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Fitting the Mold?

April 28, 2007

Today I submitted my essay for the Holocaust Remembrance essay contest.  I’ve been working on and stressing over the essay for quite some time, so it’s a big relief to have it done.  (Now I just have the suspenseful wait until June 1 to see if anything will come of my efforts!)  I read one of the winning essays from last year and, although it was very well-written and moving, was struck by its political correctness.  The author basically states that to avoid future Holocausts we must “strive toward a world of acceptance and celebration of human diversity.”  I’m not against tolerance, acceptance, and diversity, and I also mentioned this in the essay I just submitted.  The winning essay I read immediately afterwards states, “It is an embarrassment to our evolution as a species that in 2006, we still witness hate in our world.”  The evolution of our species?  Diversity, acceptance, open minds and hearts?  All these things (excluding evolution) are good, but doesn’t it sound just slightly politically correct?  I realized after reading this essay that the judges of this contest probably don’t share my worldview, and this opened the temptation for me to mold my essay to fit what I think they would find more appealing — namely, “love, peace, and all that jazz.”

I rewrote the concluding paragraph to my essay three times.  The first time it mentioned tolerance and acceptance somewhat.  The second time it had a much stronger emphasis on the subject.  (Pretty much, I was caving into the temptation to be politically correct and write what the judges want to hear rather than what I really believe.)  The third rewrite came as a result of my dad’s insistence that I watch this video (or the trailer for it, actually).  I finally decided that it was more important to write about the impending threat of another Holocaust at the hands of radical Muslims than try to win the essay contest.  Am I hoping that I might still win a decent place in the contest?  Absolutely.  But I decided that it wasn’t worth it to sell my soul (my convictions and beliefs) for the sake of at most $10,000.  I’ll stand by what I think needs to be said rather than what I think the judges want to hear.  Perhaps my essay will be passed over as a result of this decision, but so help me God.  This may sound like nothing but indulgent self-promotion, but it took a hard struggle for me to decide to do what I believed was right over what I thought was an easier way.  I want to encourage you to do the same!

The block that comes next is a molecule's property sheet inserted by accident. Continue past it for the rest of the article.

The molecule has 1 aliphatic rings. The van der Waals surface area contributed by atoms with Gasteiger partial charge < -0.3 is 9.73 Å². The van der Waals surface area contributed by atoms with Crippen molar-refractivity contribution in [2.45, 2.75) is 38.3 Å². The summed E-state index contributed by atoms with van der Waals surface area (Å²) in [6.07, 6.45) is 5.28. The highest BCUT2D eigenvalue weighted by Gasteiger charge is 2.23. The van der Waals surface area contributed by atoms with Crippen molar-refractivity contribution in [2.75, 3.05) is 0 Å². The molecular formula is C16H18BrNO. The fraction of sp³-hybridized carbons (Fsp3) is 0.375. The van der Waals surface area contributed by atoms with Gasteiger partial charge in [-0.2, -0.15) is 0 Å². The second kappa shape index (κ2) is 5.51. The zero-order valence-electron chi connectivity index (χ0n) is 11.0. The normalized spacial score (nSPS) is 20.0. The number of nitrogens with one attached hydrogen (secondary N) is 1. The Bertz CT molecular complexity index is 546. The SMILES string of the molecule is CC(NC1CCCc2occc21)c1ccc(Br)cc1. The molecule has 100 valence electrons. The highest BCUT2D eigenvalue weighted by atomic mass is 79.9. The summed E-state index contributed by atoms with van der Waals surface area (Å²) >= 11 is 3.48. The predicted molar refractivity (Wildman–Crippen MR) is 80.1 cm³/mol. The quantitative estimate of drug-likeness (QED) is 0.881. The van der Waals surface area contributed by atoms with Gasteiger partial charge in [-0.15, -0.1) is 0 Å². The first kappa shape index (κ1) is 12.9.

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One comment

  1. The making of a real journalist! If more in the media wrote like you have done here I believe that the U.S. would be in much better shape than it is today. I will pray that more will “do something” as you have done here. Congratulations! You know me



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